Town Topics Newspaper, February 7, 2024.

Page 1

Volume LXXVIII, Number 6

Governors’ Mansions are Theme for Morven’s “Grand Homes” Series . . . . . . . .5 Princeton Author Jinwoo Chong Returns for Library Fundraiser . . . . 7 Closing of Hopewell Theater Marks End of An Era . . . . . . . . . . . . 8 Westminster Community Orchestra Showcases Concerto Competition Winners . . . . . . . . . . 15 Snapping Two-Game Losing Streak, PU Men’s Hoops Defeats Brown . . . .24 Senior Baird Displaying Versatility, Leadership As PHS Boys’ Hockey Aims For MCT Title Repeat . . . . . . 27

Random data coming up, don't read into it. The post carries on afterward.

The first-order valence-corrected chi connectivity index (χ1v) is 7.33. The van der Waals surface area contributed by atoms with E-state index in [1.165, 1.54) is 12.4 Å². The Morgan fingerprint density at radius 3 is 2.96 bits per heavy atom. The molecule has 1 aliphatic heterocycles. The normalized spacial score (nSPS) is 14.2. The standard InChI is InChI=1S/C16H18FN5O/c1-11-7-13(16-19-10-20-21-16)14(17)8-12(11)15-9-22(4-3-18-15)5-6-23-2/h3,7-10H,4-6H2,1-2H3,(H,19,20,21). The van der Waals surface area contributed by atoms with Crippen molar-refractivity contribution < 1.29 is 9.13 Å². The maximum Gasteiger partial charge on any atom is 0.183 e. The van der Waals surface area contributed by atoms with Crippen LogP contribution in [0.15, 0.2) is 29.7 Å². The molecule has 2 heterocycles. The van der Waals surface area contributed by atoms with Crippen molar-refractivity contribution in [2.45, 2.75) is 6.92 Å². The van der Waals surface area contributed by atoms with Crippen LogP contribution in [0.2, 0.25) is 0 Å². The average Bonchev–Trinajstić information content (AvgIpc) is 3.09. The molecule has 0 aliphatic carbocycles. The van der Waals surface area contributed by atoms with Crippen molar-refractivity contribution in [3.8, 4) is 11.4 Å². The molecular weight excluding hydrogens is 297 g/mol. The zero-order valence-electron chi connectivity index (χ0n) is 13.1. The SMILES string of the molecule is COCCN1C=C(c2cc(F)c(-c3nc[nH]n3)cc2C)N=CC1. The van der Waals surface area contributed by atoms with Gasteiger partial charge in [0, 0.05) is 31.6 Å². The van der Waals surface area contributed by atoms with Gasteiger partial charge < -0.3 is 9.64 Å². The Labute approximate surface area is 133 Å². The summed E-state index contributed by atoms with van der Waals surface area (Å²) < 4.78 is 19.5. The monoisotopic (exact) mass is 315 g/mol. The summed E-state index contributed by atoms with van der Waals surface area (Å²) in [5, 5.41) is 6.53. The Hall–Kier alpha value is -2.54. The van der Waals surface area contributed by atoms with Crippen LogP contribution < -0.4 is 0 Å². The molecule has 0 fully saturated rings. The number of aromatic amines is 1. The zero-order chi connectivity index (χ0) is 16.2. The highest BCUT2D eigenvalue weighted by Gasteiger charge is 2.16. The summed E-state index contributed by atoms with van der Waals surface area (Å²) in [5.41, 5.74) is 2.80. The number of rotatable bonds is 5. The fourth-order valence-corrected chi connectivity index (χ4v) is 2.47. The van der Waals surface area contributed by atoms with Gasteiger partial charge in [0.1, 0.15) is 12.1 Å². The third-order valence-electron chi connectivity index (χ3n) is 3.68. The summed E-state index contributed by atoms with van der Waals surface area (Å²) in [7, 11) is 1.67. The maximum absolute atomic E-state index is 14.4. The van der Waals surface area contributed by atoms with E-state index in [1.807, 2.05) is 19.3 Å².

Paul McCartney Marks a Big Anniversary with a New Book . . . . . . . . . 14 Art . . . . . . . . . . . .20, 21 Books . . . . . . . . . . . . 13 Calendar . . . . . . . . . . 22 Classifieds . . . . . . . . . 32 Mailbox . . . . . . . . . . . 12 Performing Arts . . .16, 17 Police Blotter . . . . . . . . 9 Real Estate. . . . . . . . . 33 Education and Recreation . . . . . . . . 2, 3 Sports . . . . . . . . . . . . 23 Topics of the Town . . . . 5 Town Talk . . . . . . . . . . 6 Valentine's Day . . . .18, 19